Dubai venture owes Leighton Dh3bn

Habtoor Leighton Group owes A$807 million to Leighton Group, the Australian company which is a minority shareholder in the Dubai-based contractor.

DUBAI , UNITED ARAB EMIRATES – Feb 13 : View of the under construction Dubai Pearl project near Dubai Media City in Dubai. ( Pawan Singh / The National ) For Business.
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Habtoor Leighton Group (HLG) owes A$807 million (Dh3.06 billion) to Leighton Group, the Australian company which is a minority shareholder in the Dubai-based contractor.

A financial announcement by the Australian groupshowed a total exposure of A$1.1bn to HLG, including A$298m in carrying value of the 45 per cent stake Leighton holds in HLG, as well as its loans.

Formed in 2007, HLG's asset and contract values declined during the global financial crisis. The balance of shares is held equally by Khalaf Al Habtoor, the chairman of the Al Habtoor conglomerate, and Riad Sadik, the HLG chairman.

The Australian company wrote down the value of its investment in LHG by A$82m, comprising A$62m in operating losses and $20m of loan impairment.

Despite these charges, Leighton reported a return to profits of A$450m as loss-making projects in Australia were completed and handed over.

A spokesman for HLG in Dubai said that plans for an initial public offering were still on track.

"We said we are going to be IPO ready by 2016. We want to have all the attributes of a listed company so that if we want to go to market from then we are ready. We want to get to the point where we are successful and sustainable," he said.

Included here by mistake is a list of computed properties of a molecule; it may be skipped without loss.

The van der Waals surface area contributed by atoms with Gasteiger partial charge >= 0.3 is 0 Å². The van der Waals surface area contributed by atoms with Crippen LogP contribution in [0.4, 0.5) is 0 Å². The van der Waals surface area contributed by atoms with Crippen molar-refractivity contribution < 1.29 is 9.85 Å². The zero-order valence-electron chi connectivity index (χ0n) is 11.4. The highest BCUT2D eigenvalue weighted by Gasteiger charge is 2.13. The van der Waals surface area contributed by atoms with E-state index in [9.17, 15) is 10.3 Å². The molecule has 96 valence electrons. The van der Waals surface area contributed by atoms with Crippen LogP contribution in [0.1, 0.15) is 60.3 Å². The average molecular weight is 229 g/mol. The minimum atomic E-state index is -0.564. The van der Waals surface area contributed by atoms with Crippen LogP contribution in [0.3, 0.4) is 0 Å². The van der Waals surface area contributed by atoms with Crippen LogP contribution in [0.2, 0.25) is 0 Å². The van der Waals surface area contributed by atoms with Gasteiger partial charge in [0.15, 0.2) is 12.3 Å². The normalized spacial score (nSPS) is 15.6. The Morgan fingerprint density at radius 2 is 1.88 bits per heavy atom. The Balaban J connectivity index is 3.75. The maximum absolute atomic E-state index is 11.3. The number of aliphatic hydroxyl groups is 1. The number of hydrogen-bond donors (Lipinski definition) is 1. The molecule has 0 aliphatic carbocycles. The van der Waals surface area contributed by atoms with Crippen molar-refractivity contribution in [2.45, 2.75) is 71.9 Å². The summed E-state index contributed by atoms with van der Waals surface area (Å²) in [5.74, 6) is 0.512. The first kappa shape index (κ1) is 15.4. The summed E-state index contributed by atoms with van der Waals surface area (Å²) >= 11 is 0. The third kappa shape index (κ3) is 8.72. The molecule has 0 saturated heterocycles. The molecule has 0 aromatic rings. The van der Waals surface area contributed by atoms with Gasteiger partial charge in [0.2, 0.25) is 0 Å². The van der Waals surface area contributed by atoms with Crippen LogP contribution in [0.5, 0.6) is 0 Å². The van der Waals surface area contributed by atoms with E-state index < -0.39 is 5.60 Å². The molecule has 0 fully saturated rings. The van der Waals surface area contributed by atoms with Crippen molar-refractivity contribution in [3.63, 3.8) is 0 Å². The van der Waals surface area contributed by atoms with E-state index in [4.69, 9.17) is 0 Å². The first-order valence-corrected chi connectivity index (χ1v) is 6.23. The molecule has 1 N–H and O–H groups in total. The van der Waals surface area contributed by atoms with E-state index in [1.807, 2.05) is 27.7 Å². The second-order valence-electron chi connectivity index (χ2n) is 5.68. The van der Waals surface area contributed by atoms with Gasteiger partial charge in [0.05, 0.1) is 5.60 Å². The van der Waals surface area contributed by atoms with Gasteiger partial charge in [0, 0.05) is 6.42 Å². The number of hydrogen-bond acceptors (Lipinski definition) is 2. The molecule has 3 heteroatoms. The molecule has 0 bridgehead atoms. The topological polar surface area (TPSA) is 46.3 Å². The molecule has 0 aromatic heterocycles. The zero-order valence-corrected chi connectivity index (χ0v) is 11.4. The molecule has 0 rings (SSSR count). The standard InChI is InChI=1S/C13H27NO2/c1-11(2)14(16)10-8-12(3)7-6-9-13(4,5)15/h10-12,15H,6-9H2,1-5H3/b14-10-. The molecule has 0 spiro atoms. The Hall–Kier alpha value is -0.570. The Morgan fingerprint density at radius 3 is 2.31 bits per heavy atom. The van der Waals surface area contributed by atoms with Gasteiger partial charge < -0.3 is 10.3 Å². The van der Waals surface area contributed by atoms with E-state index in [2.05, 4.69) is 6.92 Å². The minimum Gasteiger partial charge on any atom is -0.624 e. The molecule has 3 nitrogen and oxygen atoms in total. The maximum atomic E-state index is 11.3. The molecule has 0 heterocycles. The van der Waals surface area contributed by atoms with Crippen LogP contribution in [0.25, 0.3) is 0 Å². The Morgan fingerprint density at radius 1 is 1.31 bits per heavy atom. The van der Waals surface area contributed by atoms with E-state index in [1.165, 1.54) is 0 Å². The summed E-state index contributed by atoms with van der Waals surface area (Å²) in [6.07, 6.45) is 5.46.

A spokeswoman for Al Habtoor declined to comment because the company held only a minority interest in HLG.

Al Habtoor recently called off plans for an IPO on Dubai markets citing a lack of opportunity to successfully invest the proceeds. The group said it might reconsider those plans next year.

HLG would not have been included in the flotation because it is a minority interest investment. HLG's focus has moved away from Dubai, and the group still sees most potential in other parts of the Arabian Gulf.

"We see significant potential for infrastructure projects in Abu Dhabi, Qatar, Saudi Arabia and Iraq. Dubai is important, but the levels of opportunity are more significant elsewhere," the spokesman said.

HLG still has involvement in some important Dubai projects, however, including the Dubai Pearl development and the Habtoor Palace project.

The Dubai Pearl faces a delay of two years from its original completion date of this year, Zawya Dow Jones reported yesterday.

Hamish Tyrwhitt, Leighton's chief executive, said that the management of the group's exposure to HLG was a ''work in progress''.

"While the operating environment in the near-term continues to be a challenge, through our investment in HLG we have a platform in the Middle East which presents us with medium to long-term opportunities," he said.